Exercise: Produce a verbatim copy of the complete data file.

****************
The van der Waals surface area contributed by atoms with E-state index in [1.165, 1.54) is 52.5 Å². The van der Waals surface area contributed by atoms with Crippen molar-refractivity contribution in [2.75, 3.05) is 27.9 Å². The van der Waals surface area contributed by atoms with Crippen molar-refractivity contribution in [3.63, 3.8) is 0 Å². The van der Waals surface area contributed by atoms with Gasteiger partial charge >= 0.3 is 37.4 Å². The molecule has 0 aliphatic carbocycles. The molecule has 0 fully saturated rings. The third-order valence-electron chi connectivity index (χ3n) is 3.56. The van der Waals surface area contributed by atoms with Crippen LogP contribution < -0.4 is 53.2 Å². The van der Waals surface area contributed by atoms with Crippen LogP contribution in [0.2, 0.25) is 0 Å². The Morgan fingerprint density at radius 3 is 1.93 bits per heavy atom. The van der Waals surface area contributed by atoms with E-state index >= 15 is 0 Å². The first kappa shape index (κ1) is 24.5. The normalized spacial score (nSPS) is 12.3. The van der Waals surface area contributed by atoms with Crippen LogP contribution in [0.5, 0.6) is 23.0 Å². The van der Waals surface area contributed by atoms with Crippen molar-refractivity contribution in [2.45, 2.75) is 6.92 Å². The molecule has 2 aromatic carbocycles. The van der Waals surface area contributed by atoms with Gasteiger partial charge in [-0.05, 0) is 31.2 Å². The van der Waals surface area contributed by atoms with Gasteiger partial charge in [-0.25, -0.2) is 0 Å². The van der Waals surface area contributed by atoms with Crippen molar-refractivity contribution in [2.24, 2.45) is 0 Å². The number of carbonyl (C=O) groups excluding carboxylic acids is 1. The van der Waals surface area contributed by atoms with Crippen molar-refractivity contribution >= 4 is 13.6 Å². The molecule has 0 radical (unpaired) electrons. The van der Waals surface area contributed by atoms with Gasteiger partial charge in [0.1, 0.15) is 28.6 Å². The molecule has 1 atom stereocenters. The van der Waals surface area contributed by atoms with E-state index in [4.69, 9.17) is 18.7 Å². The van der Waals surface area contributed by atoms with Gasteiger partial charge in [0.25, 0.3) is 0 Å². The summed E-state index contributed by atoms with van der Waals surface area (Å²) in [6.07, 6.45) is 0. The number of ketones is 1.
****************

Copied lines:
The van der Waals surface area contributed by atoms with E-state index in [1.165, 1.54) is 52.5 Å². The van der Waals surface area contributed by atoms with Crippen molar-refractivity contribution in [2.75, 3.05) is 27.9 Å². The van der Waals surface area contributed by atoms with Crippen molar-refractivity contribution in [3.63, 3.8) is 0 Å². The van der Waals surface area contributed by atoms with Gasteiger partial charge >= 0.3 is 37.4 Å². The molecule has 0 aliphatic carbocycles. The molecule has 0 fully saturated rings. The third-order valence-electron chi connectivity index (χ3n) is 3.56. The van der Waals surface area contributed by atoms with Crippen LogP contribution < -0.4 is 53.2 Å². The van der Waals surface area contributed by atoms with Crippen LogP contribution in [0.2, 0.25) is 0 Å². The Morgan fingerprint density at radius 3 is 1.93 bits per heavy atom. The van der Waals surface area contributed by atoms with E-state index >= 15 is 0 Å². The first kappa shape index (κ1) is 24.5. The normalized spacial score (nSPS) is 12.3. The van der Waals surface area contributed by atoms with Crippen LogP contribution in [0.5, 0.6) is 23.0 Å². The van der Waals surface area contributed by atoms with Crippen molar-refractivity contribution in [2.45, 2.75) is 6.92 Å². The molecule has 2 aromatic carbocycles. The van der Waals surface area contributed by atoms with Gasteiger partial charge in [-0.05, 0) is 31.2 Å². The van der Waals surface area contributed by atoms with Gasteiger partial charge in [-0.25, -0.2) is 0 Å². The van der Waals surface area contributed by atoms with Crippen molar-refractivity contribution in [2.24, 2.45) is 0 Å². The number of carbonyl (C=O) groups excluding carboxylic acids is 1. The van der Waals surface area contributed by atoms with Crippen molar-refractivity contribution >= 4 is 13.6 Å². The molecule has 0 radical (unpaired) electrons. The van der Waals surface area contributed by atoms with Gasteiger partial charge in [0.1, 0.15) is 28.6 Å². The molecule has 1 atom stereocenters. The van der Waals surface area contributed by atoms with E-state index in [4.69, 9.17) is 18.7 Å². The van der Waals surface area contributed by atoms with Gasteiger partial charge in [0.25, 0.3) is 0 Å². The summed E-state index contributed by atoms with van der Waals surface area (Å²) in [6.07, 6.45) is 0. The number of ketones is 1.